The 21 & Under Club, 2020 Edition: Leylah FernandezBy Aug 02, 2020
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The 21 & Under Club, 2020 Edition: Leylah Fernandez
The Canadian’s rapid rise has been a team effort, with inspiration from the Williamses—and not just Serena and Venus.
Published Aug 02, 2020
As we reveal this year's edition of The 21 & Under Club, we'd like to call your attention to Team Luke Hope for Minds, a 501(c)(3) nonprofit organization that supports families with children who have suffered an acquired brain injury. Headed by former Texas Tech tennis coach Tim Siegel—whose son, Luke, suffered severe head and chest trauma from a golf cart accident which resulted in an anoxic brain injury—Team Luke Hope for Minds has lost numerous fundraising opportunities throughout 2020 because of the COVID-19 pandemic.
To learn more about the organization, and for information on how to donate, go to teamlukehopeforminds.org
**WTA Rank: No. 118
UTR Rank: No. 64
What she's done since last summer: Reached final of WTA Acapulco as a 190th-ranked qualifier**
Moments after her surprise runner-up finish in Acapulco earlier this year, 17-year-old Leylah Annie
Fernandez delivered her first WTA trophy speech. Following a week spent playing with poise and intensity beyond her years, the young Canadian’s emotions finally got the better of her as she thanked her family—and for good reason.
When Fernandez was 11, her mother Irene moved from their Quebec home to California for a job that would help support the tennis aspirations of both Leylah Annie and her younger sister Bianca, who also plays competitively.
“Knowing how much she fought for us has given me motivation to do the same on the court,” says Fernandez, who keenly understands and appreciates the cost of her success.
While Irene worked stateside, Fernandez’s father Jorge raised and coached his daughters. A former
soccer player in his native Ecuador, he knew nothing about tennis when he first handed Leylah Annie a racquet at age 5. He’s since created a coaching philosophy in part by reading books and watching videos of legends like Andre Agassi and Martina Navratilova.
“Richard Williams was the father he used as an example in how he brought up his daughters,” Fernandez says. “Just to see what Serena and Venus have done—I don’t have doubts that my sister and I can do the same.”
Fernandez didn't drop a set during her first six matches at the Abierto Mexicano TELCEL. (Getty Images)
Self-described as happy and energetic, the petite lefty thrives on surprising opponents with her variety and shot-making ability. Just 5’4”, she makes up for her small stature with blinding speed.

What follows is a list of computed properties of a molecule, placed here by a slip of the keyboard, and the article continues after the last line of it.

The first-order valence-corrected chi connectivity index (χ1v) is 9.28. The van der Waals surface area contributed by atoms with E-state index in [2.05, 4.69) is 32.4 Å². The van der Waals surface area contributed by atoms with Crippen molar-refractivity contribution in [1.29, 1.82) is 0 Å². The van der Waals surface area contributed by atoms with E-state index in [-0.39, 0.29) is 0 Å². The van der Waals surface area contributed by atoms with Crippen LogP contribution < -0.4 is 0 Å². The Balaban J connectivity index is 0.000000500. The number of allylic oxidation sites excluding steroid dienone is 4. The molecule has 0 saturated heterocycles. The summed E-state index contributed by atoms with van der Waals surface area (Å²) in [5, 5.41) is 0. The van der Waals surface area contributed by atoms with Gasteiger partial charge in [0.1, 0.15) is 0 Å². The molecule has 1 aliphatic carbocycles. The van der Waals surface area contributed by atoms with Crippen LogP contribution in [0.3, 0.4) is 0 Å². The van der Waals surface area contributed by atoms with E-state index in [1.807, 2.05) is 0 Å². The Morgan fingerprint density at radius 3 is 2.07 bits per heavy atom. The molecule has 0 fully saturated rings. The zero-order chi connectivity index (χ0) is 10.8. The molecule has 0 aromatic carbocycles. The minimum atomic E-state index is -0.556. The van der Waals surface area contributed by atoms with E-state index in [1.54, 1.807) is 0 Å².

“My greatest strength is how fast I am on the court,” she says. “No matter how tired I get, I always try to find a little more speed. I sometimes surprise even myself!”
Fernandez ended her illustrious junior career by hoisting the Roland Garros trophy last June, and while she admits that victory added pressure to perform in the pros, she has avoided growing pains. In addition to her run in Acapulco as a qualifier, Fernandez also qualified at the Australian Open, defeated world No. 5 Belinda Bencic in Fed Cup, and took out Sloane Stephens en route to the Monterrey quarterfinals. Her WTA ranking rose from No. 209 in January to No. 118 in March, which was enough to earn her an Indian Wells wild card—just days before COVID-19 forced the tournament’s cancellation.
With her breakthrough season interrupted, Fernandez is spending quality time with her beloved support system in Boynton Beach, Fla. She’s reunited with her mother—who can now work remotely—and focusing on more standard teenage pursuits of high-school graduation and learning how to drive.
But she hasn’t lost sight of her more unconventional goals, including a Roland Garros title and a No. 1 ranking. She even has a new target in mind.
“Now the goal is to get into Indian Wells,” she says, “whenever we end up playing it next, without a wild card.”
Monday, July 27: Sofia Kenin | Monday, July 27: Elena Rybakina | Monday, July 27: Alex de Minaur, Dayana Yastremska, Casper Ruud | Tuesday, July 28: Stefanos Tsitsipas | Tuesday, July 28: Thiago Seyboth Wild | Wednesday, July 29: Amanda Anisimova | Wednesday, July 29: Brandon Nakashima | Thursday, July 30: Coco Gauff | Thursday, July 30: Caty McNally | Thursday, July 30: Jannik Sinner, Iga Swiatek | Friday, July 31: Felix Auger-Aliassime | Friday, July 31: Carlos Alcaraz | Saturday, August 1: Denis Shapovalov | Saturday, August 1: J.J. Wolf | Sunday, August 2: Bianca Andreescu | Sunday, August 2: Leylah Fernandez | Sunday, August 2: Marketa Vondrousova, Miomir Kecmanovic